Friday, December 10, 2010

Modern art, does it reflect our society?

For the past years I have given slide and powerpoint talks on the works of Clay Spohn, 1898-1977, one of the innovative and prominent artists of the 20th century. As an abstract expressionist, admired by his contemporaries, he was the first to break through into pure feeling on the canvas, but unlike his friends of the New York School, he died impoverished and his works are neglected. 

My book Understanding Modern Art; the Boundless Spirit of Clay Edgar Spohn with 18 pages of his paintings in color tried to remedy this neglect but it is in vain. At the last venue in Palm Beach, Florida, no one appeared at my lecture—possibly because it was not well promoted by the museum but probably because no one recognized his name and the populace, including the art students and staff, lacked the intelligent curiosity that people used to have, even just a few years before , when I gave several lectures in Florida that were well attended. Has the anti-aesthetic, conceptual art that followed after the high-point of abstract expressionism turned the public against modern art? 

In my book on the art curator Douglas MacAgy I quoted a critic: “Much of the art practised today is, in its shallowness, the direct consequences of the producer-consumer orientation, and it is experienced and assessed from much the same viewpoint. When this viewpoint is still further undermined  by the trivialized perception and mental processing of a public created by mass media, false values are inevitable…. Indiscriminate visual or perceptual infantilism, together with a lack of aural sensitivity, prevails for the overwhelming majority of people who are already illiterate as readers through sparse education, or because the activity of reading has been undermined by the assault of easier and swifter alternatives…. Eventually a mindless vacuum could be attained, undisturbed by the slightest emotional, intellectual or retinal challenge but confirmed from time to time by the reassurance of nostalgic clich├ęs.” 

It appears from the present panic over education in our schools that the critic has been proven right. Spohn, above all, emphasized the importance of emotion in art. It is time that educators became interested in his work and absorbed his ideas.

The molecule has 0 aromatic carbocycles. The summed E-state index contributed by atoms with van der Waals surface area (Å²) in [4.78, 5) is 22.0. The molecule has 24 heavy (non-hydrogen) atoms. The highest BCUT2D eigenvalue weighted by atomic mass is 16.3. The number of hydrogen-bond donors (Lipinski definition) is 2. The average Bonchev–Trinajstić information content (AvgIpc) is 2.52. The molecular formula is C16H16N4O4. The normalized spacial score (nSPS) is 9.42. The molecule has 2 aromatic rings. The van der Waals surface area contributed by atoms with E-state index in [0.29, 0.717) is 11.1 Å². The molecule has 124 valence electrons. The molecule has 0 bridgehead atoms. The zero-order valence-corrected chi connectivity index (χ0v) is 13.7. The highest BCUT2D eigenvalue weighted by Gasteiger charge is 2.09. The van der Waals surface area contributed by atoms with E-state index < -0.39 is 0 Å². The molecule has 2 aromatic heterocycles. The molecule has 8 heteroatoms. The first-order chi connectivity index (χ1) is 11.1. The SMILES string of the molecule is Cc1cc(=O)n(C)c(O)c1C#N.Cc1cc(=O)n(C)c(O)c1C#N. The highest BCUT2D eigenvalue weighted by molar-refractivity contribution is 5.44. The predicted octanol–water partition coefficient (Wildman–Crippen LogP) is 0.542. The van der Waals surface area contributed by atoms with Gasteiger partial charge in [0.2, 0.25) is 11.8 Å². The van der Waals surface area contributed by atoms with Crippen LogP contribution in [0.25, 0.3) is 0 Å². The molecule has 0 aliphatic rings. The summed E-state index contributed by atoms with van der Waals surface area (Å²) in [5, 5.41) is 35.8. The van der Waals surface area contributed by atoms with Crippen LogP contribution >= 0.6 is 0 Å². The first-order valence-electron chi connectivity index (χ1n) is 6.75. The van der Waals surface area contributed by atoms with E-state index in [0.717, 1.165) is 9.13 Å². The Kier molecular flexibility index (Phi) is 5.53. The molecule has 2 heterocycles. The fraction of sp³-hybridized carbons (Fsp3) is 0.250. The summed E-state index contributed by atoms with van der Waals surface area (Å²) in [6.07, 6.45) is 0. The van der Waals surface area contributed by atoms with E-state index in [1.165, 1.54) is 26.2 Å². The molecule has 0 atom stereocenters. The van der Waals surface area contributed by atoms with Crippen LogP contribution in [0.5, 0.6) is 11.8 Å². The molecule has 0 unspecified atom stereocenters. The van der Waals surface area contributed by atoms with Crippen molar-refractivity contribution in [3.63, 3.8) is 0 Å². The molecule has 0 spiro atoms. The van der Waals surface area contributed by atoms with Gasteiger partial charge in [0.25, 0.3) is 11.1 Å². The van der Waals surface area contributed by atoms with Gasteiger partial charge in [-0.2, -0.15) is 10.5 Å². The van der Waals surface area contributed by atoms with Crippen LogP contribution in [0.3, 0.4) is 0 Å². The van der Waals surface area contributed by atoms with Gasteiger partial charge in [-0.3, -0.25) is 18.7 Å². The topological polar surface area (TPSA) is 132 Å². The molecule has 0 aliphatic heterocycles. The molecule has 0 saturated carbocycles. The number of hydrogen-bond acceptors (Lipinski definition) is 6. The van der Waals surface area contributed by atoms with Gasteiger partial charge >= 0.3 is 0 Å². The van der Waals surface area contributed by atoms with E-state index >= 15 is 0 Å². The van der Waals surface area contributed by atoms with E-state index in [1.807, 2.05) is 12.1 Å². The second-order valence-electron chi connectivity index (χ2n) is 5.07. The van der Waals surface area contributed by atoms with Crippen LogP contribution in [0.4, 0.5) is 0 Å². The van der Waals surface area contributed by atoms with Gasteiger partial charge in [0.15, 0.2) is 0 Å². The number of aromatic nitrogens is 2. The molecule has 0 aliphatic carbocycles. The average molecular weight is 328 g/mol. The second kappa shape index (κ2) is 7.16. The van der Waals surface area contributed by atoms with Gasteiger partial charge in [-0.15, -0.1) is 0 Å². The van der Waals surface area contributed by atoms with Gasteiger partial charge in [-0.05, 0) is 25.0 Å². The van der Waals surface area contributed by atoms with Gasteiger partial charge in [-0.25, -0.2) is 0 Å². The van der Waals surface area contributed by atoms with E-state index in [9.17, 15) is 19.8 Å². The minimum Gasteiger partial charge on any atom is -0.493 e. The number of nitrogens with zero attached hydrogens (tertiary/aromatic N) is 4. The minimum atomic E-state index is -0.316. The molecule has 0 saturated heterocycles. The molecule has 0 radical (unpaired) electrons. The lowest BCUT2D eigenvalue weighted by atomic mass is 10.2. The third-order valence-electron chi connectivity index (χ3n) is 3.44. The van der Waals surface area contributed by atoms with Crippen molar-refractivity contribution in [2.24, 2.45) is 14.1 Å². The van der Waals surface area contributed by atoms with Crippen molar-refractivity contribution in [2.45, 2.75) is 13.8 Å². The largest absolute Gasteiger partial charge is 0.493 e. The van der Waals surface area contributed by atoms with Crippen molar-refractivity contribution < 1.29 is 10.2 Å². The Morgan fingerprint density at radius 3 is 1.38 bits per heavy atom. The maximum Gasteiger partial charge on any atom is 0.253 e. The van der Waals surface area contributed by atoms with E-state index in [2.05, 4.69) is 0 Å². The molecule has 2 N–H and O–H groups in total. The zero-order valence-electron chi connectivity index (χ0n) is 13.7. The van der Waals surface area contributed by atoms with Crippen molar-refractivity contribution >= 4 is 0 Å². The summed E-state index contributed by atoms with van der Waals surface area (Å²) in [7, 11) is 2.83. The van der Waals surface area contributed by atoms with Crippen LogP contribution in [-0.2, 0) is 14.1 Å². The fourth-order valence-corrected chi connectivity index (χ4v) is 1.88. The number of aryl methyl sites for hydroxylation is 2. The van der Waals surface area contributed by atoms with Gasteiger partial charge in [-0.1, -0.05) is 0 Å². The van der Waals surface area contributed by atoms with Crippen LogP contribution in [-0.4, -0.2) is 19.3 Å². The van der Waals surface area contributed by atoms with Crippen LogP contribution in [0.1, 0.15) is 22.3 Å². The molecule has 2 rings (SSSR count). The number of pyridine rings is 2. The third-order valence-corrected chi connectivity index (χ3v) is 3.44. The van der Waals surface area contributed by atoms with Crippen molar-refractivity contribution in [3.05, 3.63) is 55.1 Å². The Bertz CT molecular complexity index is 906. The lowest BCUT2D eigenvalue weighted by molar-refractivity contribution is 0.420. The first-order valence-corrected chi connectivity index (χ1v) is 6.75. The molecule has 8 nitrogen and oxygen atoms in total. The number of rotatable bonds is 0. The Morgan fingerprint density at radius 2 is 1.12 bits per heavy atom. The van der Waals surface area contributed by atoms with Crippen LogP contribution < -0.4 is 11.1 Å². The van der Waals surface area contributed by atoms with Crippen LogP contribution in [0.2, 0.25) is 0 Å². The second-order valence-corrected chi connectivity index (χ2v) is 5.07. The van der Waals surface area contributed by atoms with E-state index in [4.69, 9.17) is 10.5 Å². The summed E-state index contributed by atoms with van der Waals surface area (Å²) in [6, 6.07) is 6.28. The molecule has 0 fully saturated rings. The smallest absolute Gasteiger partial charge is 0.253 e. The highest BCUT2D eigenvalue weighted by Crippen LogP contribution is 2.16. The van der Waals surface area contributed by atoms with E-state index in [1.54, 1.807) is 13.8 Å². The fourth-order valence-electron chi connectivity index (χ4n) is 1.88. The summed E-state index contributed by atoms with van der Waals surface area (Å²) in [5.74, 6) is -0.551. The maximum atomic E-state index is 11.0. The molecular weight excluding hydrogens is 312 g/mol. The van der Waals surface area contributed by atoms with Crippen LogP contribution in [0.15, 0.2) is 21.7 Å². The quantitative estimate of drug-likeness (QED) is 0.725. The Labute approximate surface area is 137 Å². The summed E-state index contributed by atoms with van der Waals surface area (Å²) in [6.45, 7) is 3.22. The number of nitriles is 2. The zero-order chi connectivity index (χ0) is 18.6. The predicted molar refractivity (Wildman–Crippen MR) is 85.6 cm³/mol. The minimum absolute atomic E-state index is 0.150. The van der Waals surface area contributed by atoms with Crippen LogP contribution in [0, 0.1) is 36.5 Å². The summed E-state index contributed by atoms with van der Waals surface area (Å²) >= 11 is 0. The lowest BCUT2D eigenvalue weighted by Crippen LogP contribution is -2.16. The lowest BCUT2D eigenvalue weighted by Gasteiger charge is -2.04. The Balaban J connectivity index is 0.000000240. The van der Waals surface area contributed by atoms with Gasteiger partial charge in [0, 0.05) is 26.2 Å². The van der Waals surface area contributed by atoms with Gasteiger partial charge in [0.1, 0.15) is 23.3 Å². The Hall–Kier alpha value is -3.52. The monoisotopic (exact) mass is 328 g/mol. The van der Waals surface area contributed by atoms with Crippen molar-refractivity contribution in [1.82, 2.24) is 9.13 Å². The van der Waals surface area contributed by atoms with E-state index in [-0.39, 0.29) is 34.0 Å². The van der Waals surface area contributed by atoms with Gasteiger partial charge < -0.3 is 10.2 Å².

I invite comments, particularly on the emotionally sterile conceptual art of today.

2 comments:

  1. I must correct a mistake I made in my Understanding Modern Art; the Boundless Spirit of Clay Edgar Spohn. On page 31, I pasted a painting in black and white entitled "Parent and Child" and on page 30 I wrote that it was by Spohn and reflected on the relationship between himself and his mother. The relationship was true but the painting was by Helen Lundeberg, a California artist, and the painting was entitled "Double Portrait of the Artist in Time". I had sought in vain for any one of the hundreds of paintings Clay had done in San Francisco in the 1920s and 30s. Among his slides of paintings was this one hung between two smaller abstract paintings that he had done in the 1960s. I enquired at various sources as to the title of the painting but no one could identify it until I gave a slide lecture on Spohn's work at the Laguna (Ca) Art Museum when someone recognized it as by Lundeberg. The book was printed and sold—too late to make the correction. This was in 1999, the year that Helen Lundeberg died so that she would not have known of it. I had debated whether to include it and allowed my zeal for some representation of Spohn's work from the missing period to overcome my better judgment. I apologize to the ghost of Ms Lundeberg, but at least her painting enabled me to illustrate one facet of the relationship between Spohn and his mother.

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  2. Now, August 2011, there is an exhibit of paintings by the Abstract Expressionists of the New York School at the Art Gallery of Ontario [AGO] in Toronto, Ontario. I have not seen it; I understand it comes from the collection of the Museum of Modern Art in New York; it has paintings by Clyfford Still, Mark Rothko, Barnet Newman, Jackson Pollock, and others whose names are famous because they banded together in a school [most were not from New York and owed their arrival at abstraction to knowledge of the American Indian myths]. They were smart politically and made money. They owed their start in many cases to the Canadian curator, Douglas MacAgy, who promoted them originally [see my book about him]. It has been generally conceded that they painted into a dead-end. An artist known to them all and respected by them all as one of the truly greats, was Clay Spohn, who disliked politicking and the group promotion idea. He followed his own path, which he called subjective realism, which was indeed abstract and expressionism but different. He was not painting into a dead-end and if he had lived to paint a series he had planned at his death, he would have found a way beyond what the others had done. This would have continued an appreciation for aestheticism and relegated pop art, op art, and the present domination of anti-aesthetic conceptual art to a minor role. Of course, Clay Spohn's painting are not represented at the AGO.
    If MacAgy had curated the show, he might have contrasted the New York School to the Painters Eleven of Toronto whose paintings would have added significance.

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